Another way to consider the structure is pay attention to the divisions that were concieved by the author. Austen divides the novel into three volumes. In Volume 1 (chapter 1-23) we meet all of the main characters and learn all of their relationships and conflicts. This section of the book ends with Collin's second proposal to Charolotte and the absense of Bingley. In Volume 2 (chapters 24-42) we learn more of the complications. Immediately we learn that Bringley and his party have returned to London and of Wickham's interest in Miss King. The romantic lives of the girls appear bleak. We meet one of the most important minor characters, Lady Catherine, and hear Darcy's rather ill-conceived proposal to Elizabeth. We also get hear Darcy's side of the story as revealed in his letter to Elizabeth. We hope that things will change, but aren't sure how that can happen. Volume 3 (chapters 43 to the end) resolve all of the relationship complications. It starts with the grand visit to Pemberly and Elizabeth's realization of her true feelings and ends with the marriage of three of the Bennet sisters.
Based on Freytag's plot structure pyramid, the structure of Jane Austen's Pride and Prejudice begins with an inciting action in the first pages of Chapter One wherein Mrs. Bennet announces that Mr. Bingley has rented a neighboring manor and is taunted by Mr. Bennet who insists he shall never strike up a family friendship with the new tenants, leaving his wife and five daughters to fend for themselves in meeting the new young man and his friends at the upcoming town sponsored ball.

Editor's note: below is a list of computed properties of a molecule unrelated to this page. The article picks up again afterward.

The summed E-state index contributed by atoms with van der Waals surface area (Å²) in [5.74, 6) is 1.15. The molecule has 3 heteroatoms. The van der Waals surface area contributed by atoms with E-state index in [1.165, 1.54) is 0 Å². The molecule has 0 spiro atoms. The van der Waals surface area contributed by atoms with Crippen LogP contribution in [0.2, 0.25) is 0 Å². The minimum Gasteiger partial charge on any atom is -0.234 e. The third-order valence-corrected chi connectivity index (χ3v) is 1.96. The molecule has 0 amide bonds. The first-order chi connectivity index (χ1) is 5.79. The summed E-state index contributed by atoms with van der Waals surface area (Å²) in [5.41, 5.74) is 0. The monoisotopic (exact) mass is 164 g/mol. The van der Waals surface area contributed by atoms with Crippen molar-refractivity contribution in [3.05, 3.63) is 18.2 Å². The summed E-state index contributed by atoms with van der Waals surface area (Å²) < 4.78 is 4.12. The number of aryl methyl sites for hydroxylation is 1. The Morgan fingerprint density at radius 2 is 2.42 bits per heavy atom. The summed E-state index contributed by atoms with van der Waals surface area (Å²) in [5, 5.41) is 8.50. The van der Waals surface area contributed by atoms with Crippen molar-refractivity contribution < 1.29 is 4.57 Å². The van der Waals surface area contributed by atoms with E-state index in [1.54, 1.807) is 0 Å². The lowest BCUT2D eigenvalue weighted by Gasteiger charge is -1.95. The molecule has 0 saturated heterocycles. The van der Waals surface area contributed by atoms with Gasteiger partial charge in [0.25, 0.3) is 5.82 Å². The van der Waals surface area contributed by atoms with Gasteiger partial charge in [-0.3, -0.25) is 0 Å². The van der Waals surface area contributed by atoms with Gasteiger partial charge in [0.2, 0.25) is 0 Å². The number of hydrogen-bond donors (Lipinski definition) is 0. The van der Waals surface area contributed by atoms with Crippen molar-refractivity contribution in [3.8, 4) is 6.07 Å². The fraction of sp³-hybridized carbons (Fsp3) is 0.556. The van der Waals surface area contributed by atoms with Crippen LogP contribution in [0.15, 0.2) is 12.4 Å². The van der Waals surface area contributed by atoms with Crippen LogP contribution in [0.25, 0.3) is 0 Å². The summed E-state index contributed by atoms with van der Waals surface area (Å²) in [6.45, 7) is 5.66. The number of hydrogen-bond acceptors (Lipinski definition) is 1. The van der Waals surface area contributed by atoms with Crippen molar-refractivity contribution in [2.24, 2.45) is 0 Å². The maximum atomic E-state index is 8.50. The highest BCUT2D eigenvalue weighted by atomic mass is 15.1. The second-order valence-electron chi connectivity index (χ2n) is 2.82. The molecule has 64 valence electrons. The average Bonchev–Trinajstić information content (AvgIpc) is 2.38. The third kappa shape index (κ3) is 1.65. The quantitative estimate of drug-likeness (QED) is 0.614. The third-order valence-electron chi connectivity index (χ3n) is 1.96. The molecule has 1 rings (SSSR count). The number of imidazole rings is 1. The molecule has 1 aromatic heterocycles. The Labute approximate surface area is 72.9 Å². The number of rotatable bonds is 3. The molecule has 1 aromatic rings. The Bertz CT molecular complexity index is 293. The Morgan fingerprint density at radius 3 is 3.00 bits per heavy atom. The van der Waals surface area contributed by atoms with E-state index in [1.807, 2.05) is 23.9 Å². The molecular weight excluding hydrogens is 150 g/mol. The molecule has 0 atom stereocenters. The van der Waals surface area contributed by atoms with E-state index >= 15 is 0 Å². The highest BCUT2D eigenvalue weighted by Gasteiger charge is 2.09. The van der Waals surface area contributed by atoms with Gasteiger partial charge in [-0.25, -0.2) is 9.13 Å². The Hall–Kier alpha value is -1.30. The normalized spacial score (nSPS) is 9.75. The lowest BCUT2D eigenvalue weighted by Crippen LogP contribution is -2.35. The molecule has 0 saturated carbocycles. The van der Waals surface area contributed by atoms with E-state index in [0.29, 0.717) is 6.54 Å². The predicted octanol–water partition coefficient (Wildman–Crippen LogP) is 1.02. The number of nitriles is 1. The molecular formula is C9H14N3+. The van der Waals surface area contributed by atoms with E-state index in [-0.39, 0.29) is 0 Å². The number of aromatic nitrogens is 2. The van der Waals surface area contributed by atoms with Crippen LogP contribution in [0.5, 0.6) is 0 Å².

The rising action is based on the conflict--which is that Mr. Darcy is not overly impressed with Elizabeth and audibly expresses his opinion, thus setting Elizabeth's mind against him--and its complications, like Mrs. Bennet's ill-bred behavior and Miss Bingley's fondness for Mr. Darcy. The climax comes when Mr. Darcy says that he knows that Elizabeth would have told Lady de Bourgh honestly that she had no interest in Mr. Darcy if that had been true and then asks Elizabeth for her love.
The falling action is quite significant because Elizabeth has to break the news to her two parents, which is no small task because neither one likes him and Mr. Bennet has to be told that he owes Lydia's salvation to Mr. Darcy. The resolution occurs at the woefully understated wedding at which everyone who mattered to the couple was present and is followed by a brief epilogue describing the happiness of the other couples involved in the story.